Advisors are driven to sell their advisory practices for a variety of reasons, but ceding some element of control to others often results in many sleepless nights, a new study says.

A study by RIA-aggregator HighTower and market research firm Optima Group Inc. found that emotions among advisors run high during these types of transitions. In fact, 70% of advisors reported experiencing anxiety about the decision to sell their firms, while 64% indicated they were anxious about losing or diluting their brand identity.

The study was based upon 30 interviews with key decision makers of advisory businesses with AUM of more than $750 million, both pre- and post-transaction.

Culture and values, the study found, were top priorities for every advisor in the study. Several said they would only consider a partner that could support an elevated, high-touch client experience.

They also noted that it’s a deal breaker if they don’t align.

Fifty percent of advisors cited capitalizing firm ownership as a primary driver for considering a transaction; 41% said they thought it would help them to streamline succession planning; 27% wanted access to capital for growth initiatives; 27% hoped to gain a better technology platform; and 23% wanted to outsource back-office operations.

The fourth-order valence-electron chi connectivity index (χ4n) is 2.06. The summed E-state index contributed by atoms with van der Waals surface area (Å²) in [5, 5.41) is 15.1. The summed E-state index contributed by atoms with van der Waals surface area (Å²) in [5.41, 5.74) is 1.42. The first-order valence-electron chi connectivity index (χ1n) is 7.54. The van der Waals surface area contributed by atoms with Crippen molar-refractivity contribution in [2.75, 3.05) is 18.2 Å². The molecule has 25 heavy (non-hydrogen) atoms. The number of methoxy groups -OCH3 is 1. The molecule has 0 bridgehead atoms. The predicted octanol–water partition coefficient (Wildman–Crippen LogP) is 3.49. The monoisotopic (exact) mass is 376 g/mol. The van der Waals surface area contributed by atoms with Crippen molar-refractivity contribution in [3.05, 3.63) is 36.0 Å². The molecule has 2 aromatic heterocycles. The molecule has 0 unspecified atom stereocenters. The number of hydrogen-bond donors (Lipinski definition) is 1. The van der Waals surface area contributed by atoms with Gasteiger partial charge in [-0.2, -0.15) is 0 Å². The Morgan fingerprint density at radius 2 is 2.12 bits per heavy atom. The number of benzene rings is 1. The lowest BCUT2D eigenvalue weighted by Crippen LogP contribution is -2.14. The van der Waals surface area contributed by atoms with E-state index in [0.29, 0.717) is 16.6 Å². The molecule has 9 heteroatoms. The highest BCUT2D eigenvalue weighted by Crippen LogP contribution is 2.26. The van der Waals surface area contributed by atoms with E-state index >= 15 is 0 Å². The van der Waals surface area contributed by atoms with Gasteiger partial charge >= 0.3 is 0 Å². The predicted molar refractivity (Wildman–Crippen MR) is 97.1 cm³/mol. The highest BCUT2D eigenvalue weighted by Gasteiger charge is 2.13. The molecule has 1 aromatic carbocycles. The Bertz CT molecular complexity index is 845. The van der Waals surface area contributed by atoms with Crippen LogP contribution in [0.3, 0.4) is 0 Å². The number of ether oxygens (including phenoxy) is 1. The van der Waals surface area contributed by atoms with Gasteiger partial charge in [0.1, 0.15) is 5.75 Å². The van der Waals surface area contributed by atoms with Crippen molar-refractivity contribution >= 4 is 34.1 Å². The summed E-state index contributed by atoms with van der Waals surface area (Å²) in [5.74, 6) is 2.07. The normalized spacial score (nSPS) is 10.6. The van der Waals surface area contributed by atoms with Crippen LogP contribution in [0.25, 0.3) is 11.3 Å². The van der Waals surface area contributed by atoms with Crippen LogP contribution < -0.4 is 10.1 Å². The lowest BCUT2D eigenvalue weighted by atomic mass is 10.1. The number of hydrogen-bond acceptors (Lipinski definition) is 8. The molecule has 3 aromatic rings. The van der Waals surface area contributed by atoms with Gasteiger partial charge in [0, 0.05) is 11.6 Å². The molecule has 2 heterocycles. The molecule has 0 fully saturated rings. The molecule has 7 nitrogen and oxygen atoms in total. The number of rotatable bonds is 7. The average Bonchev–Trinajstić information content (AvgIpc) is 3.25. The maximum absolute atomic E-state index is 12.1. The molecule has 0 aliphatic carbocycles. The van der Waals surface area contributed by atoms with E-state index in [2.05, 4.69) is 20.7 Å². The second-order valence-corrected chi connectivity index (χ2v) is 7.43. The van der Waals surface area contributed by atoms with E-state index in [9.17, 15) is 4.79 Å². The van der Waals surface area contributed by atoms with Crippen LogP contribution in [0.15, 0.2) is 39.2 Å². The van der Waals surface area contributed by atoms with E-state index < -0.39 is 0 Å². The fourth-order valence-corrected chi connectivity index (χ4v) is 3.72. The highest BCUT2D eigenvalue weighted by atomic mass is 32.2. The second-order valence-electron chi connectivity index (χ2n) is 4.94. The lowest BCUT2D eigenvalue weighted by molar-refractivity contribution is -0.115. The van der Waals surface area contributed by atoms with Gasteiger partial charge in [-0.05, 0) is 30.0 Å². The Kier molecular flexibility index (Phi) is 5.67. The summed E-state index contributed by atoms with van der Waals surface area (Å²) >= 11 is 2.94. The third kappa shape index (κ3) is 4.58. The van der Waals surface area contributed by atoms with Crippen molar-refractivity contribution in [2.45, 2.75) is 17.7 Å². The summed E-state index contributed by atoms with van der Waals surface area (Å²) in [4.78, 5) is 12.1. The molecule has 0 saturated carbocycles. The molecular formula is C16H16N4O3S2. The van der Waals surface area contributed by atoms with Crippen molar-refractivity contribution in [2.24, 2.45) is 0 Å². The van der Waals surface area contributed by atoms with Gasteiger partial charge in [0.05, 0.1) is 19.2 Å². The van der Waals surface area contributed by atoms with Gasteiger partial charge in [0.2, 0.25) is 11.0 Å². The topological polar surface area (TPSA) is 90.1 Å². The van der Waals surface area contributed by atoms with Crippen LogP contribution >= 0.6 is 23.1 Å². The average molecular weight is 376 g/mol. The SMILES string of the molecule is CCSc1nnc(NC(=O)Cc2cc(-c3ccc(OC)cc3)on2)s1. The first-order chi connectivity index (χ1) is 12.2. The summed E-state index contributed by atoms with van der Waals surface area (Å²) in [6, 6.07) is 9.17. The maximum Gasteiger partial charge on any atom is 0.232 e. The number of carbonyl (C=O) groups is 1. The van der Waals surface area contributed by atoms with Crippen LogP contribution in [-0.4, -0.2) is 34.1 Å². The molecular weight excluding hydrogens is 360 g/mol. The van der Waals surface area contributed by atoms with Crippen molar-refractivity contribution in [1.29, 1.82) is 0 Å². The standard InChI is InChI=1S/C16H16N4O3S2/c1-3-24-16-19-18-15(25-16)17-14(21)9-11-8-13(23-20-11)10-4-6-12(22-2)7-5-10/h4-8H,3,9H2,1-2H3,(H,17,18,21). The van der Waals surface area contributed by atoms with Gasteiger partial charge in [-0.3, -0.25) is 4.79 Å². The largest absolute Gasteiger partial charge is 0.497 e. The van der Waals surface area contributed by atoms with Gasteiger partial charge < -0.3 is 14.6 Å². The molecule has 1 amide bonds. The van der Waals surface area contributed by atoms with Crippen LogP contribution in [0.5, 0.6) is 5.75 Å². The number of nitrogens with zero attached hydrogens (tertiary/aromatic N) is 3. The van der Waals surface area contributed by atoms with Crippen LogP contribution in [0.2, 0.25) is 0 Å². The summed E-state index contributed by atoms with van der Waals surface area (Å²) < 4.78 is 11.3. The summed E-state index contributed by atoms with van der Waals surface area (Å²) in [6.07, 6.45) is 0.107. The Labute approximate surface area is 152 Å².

Trust was as issue for some advisors, even though they all asserted their desire to retain control of client relations, the study found. It pointed out that one respondent, who had not yet sold, expressed concern about how a promise of autonomy could potentially change during a down market.

The study also found that 45% of advisors were anxious about losing or diluting their brand identity, 36% said they were worried clients would react negatively, and 32% expressed concern about having to change aspects of their investment approach.

Bob Oros, CEO of HighTower and a leading acquirer, said advisors looking for an acquirer are passionate about finding, first and foremost, a firm with people they can trust to shepherd them into the future. “While valuations, legal paperwork and negotiations are all necessary, what matters most is getting a read on the people and culture you’re joining,” he said in a prepared statement.

Oros suggested that during the selling process, advisors should have several meals together with prospective buyers, get to know members of the extended service teams (not just the deal-makers), and visiti the firm’s corporate offices to watch people and familiarize yourself with the culture.

“Ask yourself, do I really like these people? The end goal is to make sure you have found an acquirer that aligns with your culture and values. When those are aligned, trust and true partnership follow,” Oros said.

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